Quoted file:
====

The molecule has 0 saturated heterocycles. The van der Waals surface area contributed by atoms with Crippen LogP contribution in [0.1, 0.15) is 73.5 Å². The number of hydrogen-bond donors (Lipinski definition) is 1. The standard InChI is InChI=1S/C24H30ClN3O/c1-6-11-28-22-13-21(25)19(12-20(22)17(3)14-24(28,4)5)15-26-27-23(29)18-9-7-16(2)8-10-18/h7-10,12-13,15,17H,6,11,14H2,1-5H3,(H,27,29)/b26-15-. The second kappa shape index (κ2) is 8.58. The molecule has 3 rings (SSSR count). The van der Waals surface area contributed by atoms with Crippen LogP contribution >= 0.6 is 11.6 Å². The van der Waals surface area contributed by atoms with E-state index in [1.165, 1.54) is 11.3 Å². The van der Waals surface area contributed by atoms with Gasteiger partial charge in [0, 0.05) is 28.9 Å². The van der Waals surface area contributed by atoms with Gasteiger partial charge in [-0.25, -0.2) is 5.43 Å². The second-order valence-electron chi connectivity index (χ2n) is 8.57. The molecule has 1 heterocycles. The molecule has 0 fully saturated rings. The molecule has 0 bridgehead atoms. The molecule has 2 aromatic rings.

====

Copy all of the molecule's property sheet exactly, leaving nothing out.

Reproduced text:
The molecule has 0 saturated heterocycles. The van der Waals surface area contributed by atoms with Crippen LogP contribution in [0.1, 0.15) is 73.5 Å². The number of hydrogen-bond donors (Lipinski definition) is 1. The standard InChI is InChI=1S/C24H30ClN3O/c1-6-11-28-22-13-21(25)19(12-20(22)17(3)14-24(28,4)5)15-26-27-23(29)18-9-7-16(2)8-10-18/h7-10,12-13,15,17H,6,11,14H2,1-5H3,(H,27,29)/b26-15-. The second kappa shape index (κ2) is 8.58. The molecule has 3 rings (SSSR count). The van der Waals surface area contributed by atoms with Crippen LogP contribution >= 0.6 is 11.6 Å². The van der Waals surface area contributed by atoms with E-state index in [1.165, 1.54) is 11.3 Å². The van der Waals surface area contributed by atoms with Gasteiger partial charge in [0, 0.05) is 28.9 Å². The van der Waals surface area contributed by atoms with Gasteiger partial charge in [-0.25, -0.2) is 5.43 Å². The second-order valence-electron chi connectivity index (χ2n) is 8.57. The molecule has 1 heterocycles. The molecule has 0 fully saturated rings. The molecule has 0 bridgehead atoms. The molecule has 2 aromatic rings.